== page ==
Presentation on theme: "Betsy Peterson Parent Coordinator West Virginia Department of Education Office of Special Programs Section 504 vs. IEP."— Presentation transcript:
Betsy Peterson Parent Coordinator West Virginia Department of Education Office of Special Programs Section 504 vs. IEP
Section 504 – What is a disability? The law defines an individual with a disability as one with a physical or mental impairment that substantially limits one or more major life activities. For students who are eligible under Section 504, schools must make appropriate accommodations to eliminate barriers to the students’ participation in school and school activities. Implementation of Section 504 provides disabled students with the same access to educational opportunities provided to their non-disabled peers and supports them in achieving positive health and educational outcomes.
Section 504 Section 504 is a civil rights law that prohibits discrimination against individuals with disabilities. Section 504 ensures that the child with a disability has equal access to an education. The child may receive accommodations and modifications. Unlike the Individuals with Disabilities Education Act (IDEA), Section 504 does not require the school to provide an individualized educational program (IEP) that is designed to meet the child's unique needs and provides the child with educational benefit. Under Section 504, fewer procedural safeguards are available to children with disabilities and their parents than under IDEA.Individuals with Disabilities Education Act (IDEA)
Section 504 Section 504 defines "physical or mental impairment" as: Any physiological disorder or condition, cosmetic disfigurement, or anatomical loss affecting one or more of the following body systems: neurological; musculoskeletal; special sense organs; respiratory, including speech organs; cardiovascular; reproductive; digestive; genitor-urinary; hemic and lymphatic; skin; and endocrine, Or, any mental or psychological disorder, such as mental retardation, organic brain syndrome, emotional or mental illness, and specific learning disabilities.
Section 504 "Major life activity" means functions such as: caring for oneself, performing manual tasks, walking, seeing, hearing, speaking, breathing, learning, and/or working. The school-based 504 team can look to the Americans with Disabilities Act (ADA) for guidance. The ADA protects the rights of disabled individuals in the workplace and states that an individual is "substantially limited" by a disability if, He/she is unable to perform a major life activity that the average person in the general population can perform, or He/she is significantly restricted as to the condition, manner, or duration under which the average person in the general population can perform the same major life activity.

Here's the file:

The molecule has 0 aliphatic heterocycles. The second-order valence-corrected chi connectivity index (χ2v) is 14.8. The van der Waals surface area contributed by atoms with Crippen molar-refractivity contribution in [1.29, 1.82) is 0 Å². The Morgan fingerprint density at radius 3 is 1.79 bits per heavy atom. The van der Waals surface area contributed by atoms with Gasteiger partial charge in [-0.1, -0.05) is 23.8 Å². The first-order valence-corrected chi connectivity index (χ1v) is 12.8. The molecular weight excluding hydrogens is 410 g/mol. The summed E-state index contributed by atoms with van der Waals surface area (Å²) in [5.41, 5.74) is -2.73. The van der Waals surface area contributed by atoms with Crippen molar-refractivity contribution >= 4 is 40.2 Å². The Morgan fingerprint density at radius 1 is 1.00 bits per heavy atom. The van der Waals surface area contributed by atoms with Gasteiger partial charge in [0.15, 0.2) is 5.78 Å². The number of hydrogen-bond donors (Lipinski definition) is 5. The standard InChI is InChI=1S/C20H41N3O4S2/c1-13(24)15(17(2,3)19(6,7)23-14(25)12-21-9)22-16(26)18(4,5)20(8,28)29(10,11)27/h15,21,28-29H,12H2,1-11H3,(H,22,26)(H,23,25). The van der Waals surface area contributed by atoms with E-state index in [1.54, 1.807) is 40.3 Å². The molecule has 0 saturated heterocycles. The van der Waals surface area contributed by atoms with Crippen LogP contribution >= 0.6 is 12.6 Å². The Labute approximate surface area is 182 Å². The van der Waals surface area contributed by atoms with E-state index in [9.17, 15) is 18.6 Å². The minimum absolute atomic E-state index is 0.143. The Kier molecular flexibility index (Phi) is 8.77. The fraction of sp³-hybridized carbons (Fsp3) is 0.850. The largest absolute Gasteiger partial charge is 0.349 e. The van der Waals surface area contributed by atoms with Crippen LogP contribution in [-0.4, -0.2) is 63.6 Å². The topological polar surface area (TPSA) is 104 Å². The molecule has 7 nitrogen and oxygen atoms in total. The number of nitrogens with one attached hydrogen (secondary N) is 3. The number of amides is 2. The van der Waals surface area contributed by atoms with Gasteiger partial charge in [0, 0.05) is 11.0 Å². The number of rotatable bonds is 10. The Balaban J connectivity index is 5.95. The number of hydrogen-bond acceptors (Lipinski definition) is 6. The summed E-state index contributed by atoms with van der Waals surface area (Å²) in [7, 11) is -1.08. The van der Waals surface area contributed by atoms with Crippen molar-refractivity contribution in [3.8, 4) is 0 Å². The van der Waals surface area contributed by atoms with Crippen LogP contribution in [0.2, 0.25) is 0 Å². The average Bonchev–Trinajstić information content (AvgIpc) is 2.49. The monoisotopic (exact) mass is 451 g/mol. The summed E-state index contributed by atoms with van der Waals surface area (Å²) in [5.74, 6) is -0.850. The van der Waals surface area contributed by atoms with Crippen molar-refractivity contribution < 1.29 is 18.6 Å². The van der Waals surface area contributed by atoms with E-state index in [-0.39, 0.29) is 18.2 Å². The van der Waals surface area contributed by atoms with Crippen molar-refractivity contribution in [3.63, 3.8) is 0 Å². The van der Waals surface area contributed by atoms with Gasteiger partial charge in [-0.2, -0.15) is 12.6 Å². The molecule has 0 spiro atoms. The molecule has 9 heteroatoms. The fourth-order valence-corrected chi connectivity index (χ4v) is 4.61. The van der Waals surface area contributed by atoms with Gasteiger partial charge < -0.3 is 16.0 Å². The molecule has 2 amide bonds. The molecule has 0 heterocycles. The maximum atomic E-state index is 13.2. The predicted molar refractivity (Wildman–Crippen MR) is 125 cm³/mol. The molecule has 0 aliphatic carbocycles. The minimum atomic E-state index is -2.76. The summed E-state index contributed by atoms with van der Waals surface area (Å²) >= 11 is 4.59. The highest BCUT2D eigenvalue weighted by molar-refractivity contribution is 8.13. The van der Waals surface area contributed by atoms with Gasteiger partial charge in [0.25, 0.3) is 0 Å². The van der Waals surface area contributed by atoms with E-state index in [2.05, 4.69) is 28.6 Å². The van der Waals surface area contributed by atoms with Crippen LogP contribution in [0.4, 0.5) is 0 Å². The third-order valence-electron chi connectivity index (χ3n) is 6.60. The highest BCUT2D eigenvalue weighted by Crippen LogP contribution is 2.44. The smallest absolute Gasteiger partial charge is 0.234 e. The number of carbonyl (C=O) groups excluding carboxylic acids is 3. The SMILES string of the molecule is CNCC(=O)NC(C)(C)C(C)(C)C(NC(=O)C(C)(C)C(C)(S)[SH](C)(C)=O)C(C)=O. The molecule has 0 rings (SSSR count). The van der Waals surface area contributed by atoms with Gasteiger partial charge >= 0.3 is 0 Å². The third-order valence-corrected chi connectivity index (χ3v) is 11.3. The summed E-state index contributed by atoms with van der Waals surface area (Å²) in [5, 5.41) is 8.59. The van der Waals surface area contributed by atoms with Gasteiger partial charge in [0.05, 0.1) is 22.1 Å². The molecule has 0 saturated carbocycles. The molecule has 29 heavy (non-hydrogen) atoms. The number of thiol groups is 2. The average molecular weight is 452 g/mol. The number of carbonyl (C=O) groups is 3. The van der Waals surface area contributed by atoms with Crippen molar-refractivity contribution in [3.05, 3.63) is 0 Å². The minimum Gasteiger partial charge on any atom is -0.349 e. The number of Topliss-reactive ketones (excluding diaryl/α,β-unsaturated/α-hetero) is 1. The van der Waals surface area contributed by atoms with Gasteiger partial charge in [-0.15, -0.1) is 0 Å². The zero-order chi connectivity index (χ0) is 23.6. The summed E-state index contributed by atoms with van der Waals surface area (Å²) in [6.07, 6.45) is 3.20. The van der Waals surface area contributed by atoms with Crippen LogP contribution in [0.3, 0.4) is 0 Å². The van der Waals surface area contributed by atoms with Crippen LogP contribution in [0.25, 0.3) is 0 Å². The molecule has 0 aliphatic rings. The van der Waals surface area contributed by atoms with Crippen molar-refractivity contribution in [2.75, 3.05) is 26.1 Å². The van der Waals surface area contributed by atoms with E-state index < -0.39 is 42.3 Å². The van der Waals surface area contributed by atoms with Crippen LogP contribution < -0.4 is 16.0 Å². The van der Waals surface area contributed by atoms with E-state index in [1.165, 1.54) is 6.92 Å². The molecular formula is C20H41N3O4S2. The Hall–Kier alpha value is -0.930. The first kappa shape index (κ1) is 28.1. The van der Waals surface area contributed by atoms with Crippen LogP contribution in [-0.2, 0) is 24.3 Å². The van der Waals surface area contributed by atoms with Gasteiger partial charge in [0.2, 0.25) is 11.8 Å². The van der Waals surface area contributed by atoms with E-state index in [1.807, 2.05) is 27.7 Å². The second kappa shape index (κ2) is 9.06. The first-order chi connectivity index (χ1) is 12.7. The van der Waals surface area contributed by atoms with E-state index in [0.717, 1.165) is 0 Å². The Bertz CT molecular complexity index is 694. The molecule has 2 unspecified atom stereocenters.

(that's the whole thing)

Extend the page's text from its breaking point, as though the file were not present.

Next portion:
Section 504 The school 504 team is charged with applying the definition criteria above and determining whether or not a student has a physical or mental impairment that substantially limits a major life activity. The team must answer three questions: Does the student have a physical or mental impairment? Does the impairment impact one or more major life activities? Does the impairment substantially limit one or more major life activities?
Section 504 When students are identified, assessed, and determined to be eligible for accommodations under Section 504, the school 504 team must create an individual accommodation plan (IAP or 504 Plan). Section 504 does not outline specific plan components, but suggests that the plan should be written. The key elements of an individual accommodation plan are strategies based on the student’s individual needs that will enable the student to access a free and appropriate education in the least restrictive environment. Accommodations under Section 504 may include related aids and services, such as school health services, and may include specialized instruction.
Section 504 School districts have inconsistently implemented the requirements of Section 504: No funding attached to the law and interpretation of the law and its requirements were initially unclear. Passage of the Americans with Disabilities Act in 1990 heightened the awareness of school districts and parents of children with disabilities, who both became increasingly aware that Section 504 could offer certain protections and opportunities for disabled students. School districts are now more informed of their obligations under Section 504, and so are parents, who have begun to request that schools provide appropriate accommodations for their children. Some students with disabilities still are subjected to discrimination in public schools, particularly in communities where parents have fewer resources and less information is available to them.